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Eclipse: Building Commercial-Quality Plug-ins (2nd Edition) Paperback – Mar 22 2006


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Amazon.com: 12 reviews
15 of 16 people found the following review helpful
Too many trees, too little forest June 16 2008
By Thomas Maurer - Published on Amazon.com
Format: Paperback
I am writing Eclipse plug-ins for almost two years now and owned this book almost from the beginning. Looking back I must say that the book helped me get started and let me believe "it's possible". As probably many others I was a little intimidated at first by the vast possibilities of the framework.
Now that I am much more experienced I must say that whenever I look into the book it leaves me a little bit disappointed. It only adds little value to the "Platform Plug-in Developer Guide" which is part of the online documentation and already covers a lot.
The book goes into details and code very quickly without explaining the concepts very well. I still use the book every now and then for finding some nuggets not covered elsewhere and sometimes I get lucky but not too often.
Shall you buy this book? If you are a beginner and if you like to learn by programming a sample plug-in then yes. The more proficient you get the more the book will lose its value and you will use other sources of information.
5 of 5 people found the following review helpful
Fantastic book(and a few suggestions) April 22 2008
By AA - Published on Amazon.com
Format: Paperback
If you're planning to write an eclipse plugin, this is THE book to read. The authors have done a fantastic job. Kudos.
Now a few suggestions.
The examples in the book can now be imported in the form of an eclipse plugin. This is great but the examples take a huge leap. For example, chapter 6 introduces you to the concept of views and shows you how to build a simple view with a table and a hard coded set of values. The example in chapter 7 is a huge leap in complexity. It would have been nice to have an example that shows you how to wire events to mouse clicks in the basic "One, Two, Three" view. Instead, the example in chapter 7 tries to do too much. As such, I can only give a limited time to reading the book and going through the examples. The jump in the complexity of the examples from chapter 6 to chapter 7 is like going from "hello world" to socket programming.

Again, my review is based on the perspective of someone who is writing eclipse plugins as productivity tools for my project, not as commercial products that I plan to sell. I may not be the right audience for your fantastic book but I suspect there are a lot of people like me who want to write plugins as productivity tools. Since your book is THE best book on eclipse plugins, I'm sure they'll be referring to it too.

Another thing: Part of the examples from chapter 7 don't seem to work. Specifically, the "add to favorites" button on the toolbar doesn't work because the selection object is of the type TextSelection and not IStructuredSelection. Maybe I'm doing something wrong.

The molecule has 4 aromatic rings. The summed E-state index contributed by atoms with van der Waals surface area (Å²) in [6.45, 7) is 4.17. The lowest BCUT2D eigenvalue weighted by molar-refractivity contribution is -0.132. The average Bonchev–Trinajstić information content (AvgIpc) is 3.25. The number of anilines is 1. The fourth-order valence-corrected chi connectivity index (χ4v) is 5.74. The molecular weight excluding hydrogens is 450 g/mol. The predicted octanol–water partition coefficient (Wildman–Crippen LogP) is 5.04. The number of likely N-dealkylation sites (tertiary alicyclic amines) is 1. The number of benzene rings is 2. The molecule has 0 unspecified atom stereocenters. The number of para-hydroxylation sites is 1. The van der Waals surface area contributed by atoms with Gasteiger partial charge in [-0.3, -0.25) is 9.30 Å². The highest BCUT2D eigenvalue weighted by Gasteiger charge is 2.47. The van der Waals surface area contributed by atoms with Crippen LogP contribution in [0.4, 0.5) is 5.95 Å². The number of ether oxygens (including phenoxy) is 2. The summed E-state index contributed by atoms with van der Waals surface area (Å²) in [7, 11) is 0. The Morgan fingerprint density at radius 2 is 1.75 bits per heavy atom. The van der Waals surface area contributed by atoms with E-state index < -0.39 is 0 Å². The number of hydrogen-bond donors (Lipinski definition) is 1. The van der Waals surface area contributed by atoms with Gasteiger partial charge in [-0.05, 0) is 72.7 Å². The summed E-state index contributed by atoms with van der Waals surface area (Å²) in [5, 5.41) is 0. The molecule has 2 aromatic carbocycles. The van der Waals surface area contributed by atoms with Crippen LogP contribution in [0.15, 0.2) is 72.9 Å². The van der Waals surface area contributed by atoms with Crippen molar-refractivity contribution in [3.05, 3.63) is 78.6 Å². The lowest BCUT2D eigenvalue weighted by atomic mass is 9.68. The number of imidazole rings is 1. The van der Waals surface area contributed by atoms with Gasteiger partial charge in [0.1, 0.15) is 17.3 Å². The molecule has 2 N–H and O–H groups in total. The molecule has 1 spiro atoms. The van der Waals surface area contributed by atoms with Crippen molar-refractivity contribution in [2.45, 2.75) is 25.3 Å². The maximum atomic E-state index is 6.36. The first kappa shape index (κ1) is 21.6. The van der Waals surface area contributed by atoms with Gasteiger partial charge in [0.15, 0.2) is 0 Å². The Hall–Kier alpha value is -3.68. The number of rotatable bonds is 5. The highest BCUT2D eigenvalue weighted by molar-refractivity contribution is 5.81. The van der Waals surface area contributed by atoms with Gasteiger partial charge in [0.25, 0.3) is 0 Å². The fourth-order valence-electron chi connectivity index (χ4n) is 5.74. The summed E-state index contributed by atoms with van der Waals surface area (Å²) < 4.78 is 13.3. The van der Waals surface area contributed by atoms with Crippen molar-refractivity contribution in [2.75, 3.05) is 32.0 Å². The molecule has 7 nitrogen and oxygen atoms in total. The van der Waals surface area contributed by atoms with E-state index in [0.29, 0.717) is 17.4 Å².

Update: After having actually written a decent eclipse plugin, I have a list of suggestions for people who're just getting started.
1. Eclipse Corner is a very good resource for tips on writing eclipse plugins.
2. If you can't figure out how something is done, try looking for code on google codesearch. For example, lang:java eclipse ASTRewrite
3. If you're using Ganymede, you can see how things are done in the eclipse source code. For example, if you want to see the code that implements the outline view, select the outline view and hit Alt-Shift-F1. This will bring up the plugin spy. It will have a link to the source code that implements the outline view. Of course, the real code for the outline view is buried in a deep hierarchy but you get the general idea.
3 of 3 people found the following review helpful
Some technical aspects are missing Oct. 16 2006
By Andrejus Chaliapinas - Published on Amazon.com
Format: Paperback
While whole book has enough details on plugins UI part, there is no information on third-party integration and plugin class loading issue is not covered enough (authors offer you to write your own jar class loader). Also missed a sample on PreferenceManager usage.
3 of 4 people found the following review helpful
Highly Recommended April 10 2006
By Maupinman - Published on Amazon.com
Format: Paperback
This book covers most of what you would want to know about developing high quality Eclipse plug-ins. By working through this book as a tutorial I have learned more about Java and Eclipse than I ever imagined I would. This is easily one of the most useful books I own and I highly recommend it.
2 of 3 people found the following review helpful
Short on diagrams April 17 2006
By D. Witherspoon - Published on Amazon.com
Format: Paperback Verified Purchase
The book is well-written, so I have no complaint there. However, the authors have forgotten that some people are visual learners, and would have done well to provide class hierarchy diagrams where appropriate. This is especially important when presenting full APIs like SWT or the Eclipse Plug-In environment.


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